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Ūkio ministro kalba Gruzijoje vykusioje konferencijoje „Ekonominė integracija į Europos Sąjungą: perspektyvos ir galimybės“


2014 03 31



Prime Minister of Georgia Mr. Irakli Garibashvili,

Your excellencies, ladies and gentlemen,

It is a great pleasure for me to be here in Georgia and address you on behalf of the Prime Minister of Lithuania. He asked me to convey his best wishes for the conference and his apologies for not taking part in this important event because of unexpected changes in his agenda.

Today we face complex political situation in Europe. Lithuania condemns the signing on 18 March 2014 of the agreement between the Russian Federation, Ukraine’s Autonomous Republic of Crimea and the Ukrainian city of Sevastopol. Lithuania considers this action a serious violation of international law.  Russia’s action is an illegal annexation of the Ukrainian sovereign territory. We do not recognise the illegal joining of some territory of sovereign Ukraine to the Russian Federation.

We reiterate our strong support for Ukraine’s independence, sovereignty and territorial integrity. Also, we urge the international community not to recognise Crimea’s annexation and to condemn Russia’s aggression against Ukraine.

I want to encourage Georgia to take advantage of the opportunities offered by the Eastern Partnership. The successful signing and implementation of the Association Agreement can help Euro-Atlantic integration and greater political and economic security for your country.

I am very glad to observe that Georgia seeks to reinforce its ties with the European Union. At the Vilnius Summit last November, Georgia, together with the EU, took a historic step forward. They initialled the Association Agreement, which includes the part on the Deep and Comprehensive Free Trade Area.

I am sure that the current Georgian government will successfully continue with young and promising democracy path to Europe. It is also important to remain focused on signing the EU Association Agreement this year.

Soon the Agreement will be prepared for signature. I believe that this historical opportunity will become real – Georgia will come closer to the EU.  And I do not speak in geographic terms. The important part is that the country will start following the same values that lie at the heart of the European family.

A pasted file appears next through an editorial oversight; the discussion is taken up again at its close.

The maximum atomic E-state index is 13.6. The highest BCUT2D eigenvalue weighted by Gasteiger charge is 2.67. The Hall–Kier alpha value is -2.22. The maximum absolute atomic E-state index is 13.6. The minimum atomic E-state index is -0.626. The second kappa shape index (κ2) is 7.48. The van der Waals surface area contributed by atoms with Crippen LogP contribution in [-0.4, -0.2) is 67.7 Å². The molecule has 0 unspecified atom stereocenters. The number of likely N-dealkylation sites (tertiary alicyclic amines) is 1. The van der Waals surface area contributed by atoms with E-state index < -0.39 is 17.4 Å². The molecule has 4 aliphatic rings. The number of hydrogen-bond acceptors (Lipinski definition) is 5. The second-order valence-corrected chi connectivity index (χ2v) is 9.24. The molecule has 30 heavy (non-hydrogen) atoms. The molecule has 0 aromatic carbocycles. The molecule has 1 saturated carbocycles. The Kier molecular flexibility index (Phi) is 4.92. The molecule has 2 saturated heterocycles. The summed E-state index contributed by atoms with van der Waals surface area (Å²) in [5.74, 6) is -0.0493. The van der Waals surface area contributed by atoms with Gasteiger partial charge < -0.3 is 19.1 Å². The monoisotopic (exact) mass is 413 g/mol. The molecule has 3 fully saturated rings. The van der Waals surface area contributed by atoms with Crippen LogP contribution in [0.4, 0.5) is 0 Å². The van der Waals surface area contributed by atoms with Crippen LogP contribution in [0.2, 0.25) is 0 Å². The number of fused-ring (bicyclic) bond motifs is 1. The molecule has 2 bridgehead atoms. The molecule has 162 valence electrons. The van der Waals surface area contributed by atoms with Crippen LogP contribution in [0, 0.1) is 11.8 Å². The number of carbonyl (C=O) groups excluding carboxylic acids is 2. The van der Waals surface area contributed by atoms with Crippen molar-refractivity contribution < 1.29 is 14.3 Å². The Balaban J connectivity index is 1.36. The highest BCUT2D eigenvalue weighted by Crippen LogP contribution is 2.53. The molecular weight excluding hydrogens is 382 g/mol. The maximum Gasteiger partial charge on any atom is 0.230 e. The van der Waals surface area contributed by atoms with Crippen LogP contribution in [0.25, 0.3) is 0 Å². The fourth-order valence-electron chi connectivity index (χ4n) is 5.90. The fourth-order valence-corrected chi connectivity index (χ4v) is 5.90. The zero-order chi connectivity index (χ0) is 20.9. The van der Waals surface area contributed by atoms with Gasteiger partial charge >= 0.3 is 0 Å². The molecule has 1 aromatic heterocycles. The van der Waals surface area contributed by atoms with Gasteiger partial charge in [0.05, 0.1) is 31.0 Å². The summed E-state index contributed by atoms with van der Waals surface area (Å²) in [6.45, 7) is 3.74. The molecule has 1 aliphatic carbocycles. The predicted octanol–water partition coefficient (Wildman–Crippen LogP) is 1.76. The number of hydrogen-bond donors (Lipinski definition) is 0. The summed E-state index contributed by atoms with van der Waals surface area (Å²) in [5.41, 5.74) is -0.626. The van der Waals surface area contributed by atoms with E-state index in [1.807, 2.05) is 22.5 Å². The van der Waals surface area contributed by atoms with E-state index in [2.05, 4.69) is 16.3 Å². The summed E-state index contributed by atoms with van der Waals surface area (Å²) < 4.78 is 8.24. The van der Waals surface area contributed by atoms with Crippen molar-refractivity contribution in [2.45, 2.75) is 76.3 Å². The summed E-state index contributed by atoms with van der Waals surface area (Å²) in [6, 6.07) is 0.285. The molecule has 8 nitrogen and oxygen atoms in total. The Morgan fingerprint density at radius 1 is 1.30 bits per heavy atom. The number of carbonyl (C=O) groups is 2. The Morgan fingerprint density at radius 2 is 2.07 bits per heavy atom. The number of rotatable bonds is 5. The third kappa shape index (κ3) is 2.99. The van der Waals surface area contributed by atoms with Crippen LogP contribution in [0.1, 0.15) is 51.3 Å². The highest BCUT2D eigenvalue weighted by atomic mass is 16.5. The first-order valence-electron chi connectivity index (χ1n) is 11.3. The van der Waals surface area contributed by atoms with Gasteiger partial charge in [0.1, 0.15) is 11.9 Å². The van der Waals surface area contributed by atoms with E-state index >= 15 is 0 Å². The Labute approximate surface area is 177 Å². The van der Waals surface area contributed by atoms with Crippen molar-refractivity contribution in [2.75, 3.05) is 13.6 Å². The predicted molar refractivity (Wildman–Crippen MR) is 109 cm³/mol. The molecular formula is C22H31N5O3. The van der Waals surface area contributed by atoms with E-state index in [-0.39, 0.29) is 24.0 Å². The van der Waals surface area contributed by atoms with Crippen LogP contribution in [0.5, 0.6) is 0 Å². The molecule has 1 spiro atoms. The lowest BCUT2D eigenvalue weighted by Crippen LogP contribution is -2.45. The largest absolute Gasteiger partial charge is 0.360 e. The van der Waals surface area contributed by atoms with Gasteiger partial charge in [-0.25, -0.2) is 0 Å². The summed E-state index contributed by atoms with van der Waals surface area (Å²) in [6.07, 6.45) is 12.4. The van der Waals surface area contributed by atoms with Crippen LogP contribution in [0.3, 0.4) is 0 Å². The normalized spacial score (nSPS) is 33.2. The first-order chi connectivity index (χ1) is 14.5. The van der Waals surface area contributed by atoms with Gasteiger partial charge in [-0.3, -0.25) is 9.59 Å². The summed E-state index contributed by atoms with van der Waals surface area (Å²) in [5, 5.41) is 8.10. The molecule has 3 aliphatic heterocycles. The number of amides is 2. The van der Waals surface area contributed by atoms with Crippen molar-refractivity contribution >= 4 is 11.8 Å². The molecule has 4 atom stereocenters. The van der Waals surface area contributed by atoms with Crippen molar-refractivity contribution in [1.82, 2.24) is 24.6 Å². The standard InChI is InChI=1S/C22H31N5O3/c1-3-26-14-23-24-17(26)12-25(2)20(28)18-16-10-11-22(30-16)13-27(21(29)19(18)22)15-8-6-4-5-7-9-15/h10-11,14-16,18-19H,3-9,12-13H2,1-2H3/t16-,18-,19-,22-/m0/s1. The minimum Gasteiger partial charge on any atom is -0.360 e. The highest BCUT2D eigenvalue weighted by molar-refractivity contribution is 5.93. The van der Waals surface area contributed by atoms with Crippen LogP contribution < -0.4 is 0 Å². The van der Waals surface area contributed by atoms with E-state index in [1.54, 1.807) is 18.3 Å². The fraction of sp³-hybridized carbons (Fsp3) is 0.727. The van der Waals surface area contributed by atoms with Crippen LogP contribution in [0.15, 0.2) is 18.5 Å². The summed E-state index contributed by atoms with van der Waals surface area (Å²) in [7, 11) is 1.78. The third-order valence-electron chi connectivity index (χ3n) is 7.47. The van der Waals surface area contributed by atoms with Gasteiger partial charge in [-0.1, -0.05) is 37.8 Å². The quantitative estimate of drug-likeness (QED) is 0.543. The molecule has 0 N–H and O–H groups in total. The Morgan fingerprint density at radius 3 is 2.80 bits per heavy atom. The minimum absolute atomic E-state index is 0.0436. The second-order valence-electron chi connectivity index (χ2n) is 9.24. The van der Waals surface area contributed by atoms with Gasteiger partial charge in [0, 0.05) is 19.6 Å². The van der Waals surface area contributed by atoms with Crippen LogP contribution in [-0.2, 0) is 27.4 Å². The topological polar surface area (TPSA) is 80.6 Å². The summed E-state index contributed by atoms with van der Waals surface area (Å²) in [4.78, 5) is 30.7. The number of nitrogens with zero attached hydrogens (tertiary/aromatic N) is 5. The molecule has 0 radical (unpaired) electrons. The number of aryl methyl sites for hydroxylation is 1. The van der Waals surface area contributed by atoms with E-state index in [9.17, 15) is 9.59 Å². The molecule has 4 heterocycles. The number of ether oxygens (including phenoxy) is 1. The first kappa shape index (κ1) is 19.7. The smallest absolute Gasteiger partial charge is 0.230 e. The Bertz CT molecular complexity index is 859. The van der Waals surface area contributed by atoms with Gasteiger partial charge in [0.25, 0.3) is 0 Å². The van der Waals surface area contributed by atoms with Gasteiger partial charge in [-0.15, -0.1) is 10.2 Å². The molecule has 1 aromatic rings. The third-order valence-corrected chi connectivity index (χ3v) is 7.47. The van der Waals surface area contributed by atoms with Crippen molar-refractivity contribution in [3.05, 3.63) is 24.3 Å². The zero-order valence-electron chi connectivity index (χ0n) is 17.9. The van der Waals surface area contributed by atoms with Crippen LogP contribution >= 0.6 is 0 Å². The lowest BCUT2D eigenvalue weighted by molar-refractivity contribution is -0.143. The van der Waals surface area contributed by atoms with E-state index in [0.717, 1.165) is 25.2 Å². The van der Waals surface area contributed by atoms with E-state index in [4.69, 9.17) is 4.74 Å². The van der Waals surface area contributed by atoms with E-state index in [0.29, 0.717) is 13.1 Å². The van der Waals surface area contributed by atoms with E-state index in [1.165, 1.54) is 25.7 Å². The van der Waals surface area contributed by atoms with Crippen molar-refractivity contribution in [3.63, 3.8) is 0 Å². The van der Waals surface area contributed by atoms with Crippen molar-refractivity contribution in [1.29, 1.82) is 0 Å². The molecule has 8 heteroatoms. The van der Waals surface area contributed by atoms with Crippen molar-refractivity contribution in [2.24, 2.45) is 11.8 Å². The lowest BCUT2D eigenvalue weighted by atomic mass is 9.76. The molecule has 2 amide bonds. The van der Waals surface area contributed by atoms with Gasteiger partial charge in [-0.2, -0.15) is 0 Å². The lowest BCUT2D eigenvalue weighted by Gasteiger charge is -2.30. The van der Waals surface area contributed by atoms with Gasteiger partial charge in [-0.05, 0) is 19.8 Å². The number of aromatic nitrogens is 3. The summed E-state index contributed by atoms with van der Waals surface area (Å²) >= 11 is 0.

I would like to stress that  the Association Agreement aims at further deepening of the political and economic relations between the EU and Georgia. It will introduce reforms that will bring Georgia closer to the EU in political, economic and social terms. I also take this opportunity to recall that in 1995 Lithuania concluded a free trade agreement with the EU. It was the first step of our European integration process. Since then, our exports to the EU have increased by more than 20 times. The EU share in our exports nearly tripled. But – more importantly – we accepted the EU acquis. It was developed for 50 years to promote international competitiveness of the Member States. And this was a powerful tool to modernise our economy and boost growth. Now, for two years in turn, Lithuania has been classified by the World Bank as a high income country.

In favour of the Association Agreement, I would like to underline that it promotes independent economic policies and enables economic reforms. Moreover, the Agreement, and in particular its part on Deep and Comprehensive Free Trade Area – the so called DCFTA – seeks to create a modern, transparent and predictable environment. This is important for consumers, investors and business people in both markets.

I am sure you all agree that the development of competitive economy is one of the key factors in further economic expansion of Georgia. This cannot be achieved without foreign direct investment. We all know that capital markets and foreign investors appreciate predictability, stability and transparency. These factors are important to lower the risks. The set of reforms resulting from the Association Agreement could lead to Georgia as a favourable investment location.

An independent study predicts that the DCFTA will increase Georgia’s export to the EU by 12% and import by 7.5%. Georgia’s GDP could increase by 4.3% or €292 million in the long term. But to achieve this the DCFTA needs to be fully implemented with its effects – sustained.

It is necessary to take into consideration the outside pressure and obstacles that Georgia faces in the process of integration with Europe. We need to clearly understand which factors may increase Georgia’s economic integration with the EU. Today’s conference is a good opportunity to re-examine possible effects of the DCFTA. We also need to understand that the way to economic reforms is challenging. But great opportunities are always accompanied by big challenges.  Let me express my strong belief that the closer association between Georgia and the EU will be a success. Moreover, it will be a great benefit for all of us.

To conclude, I wish you a good mood for work and of course, active and fruitful discussions.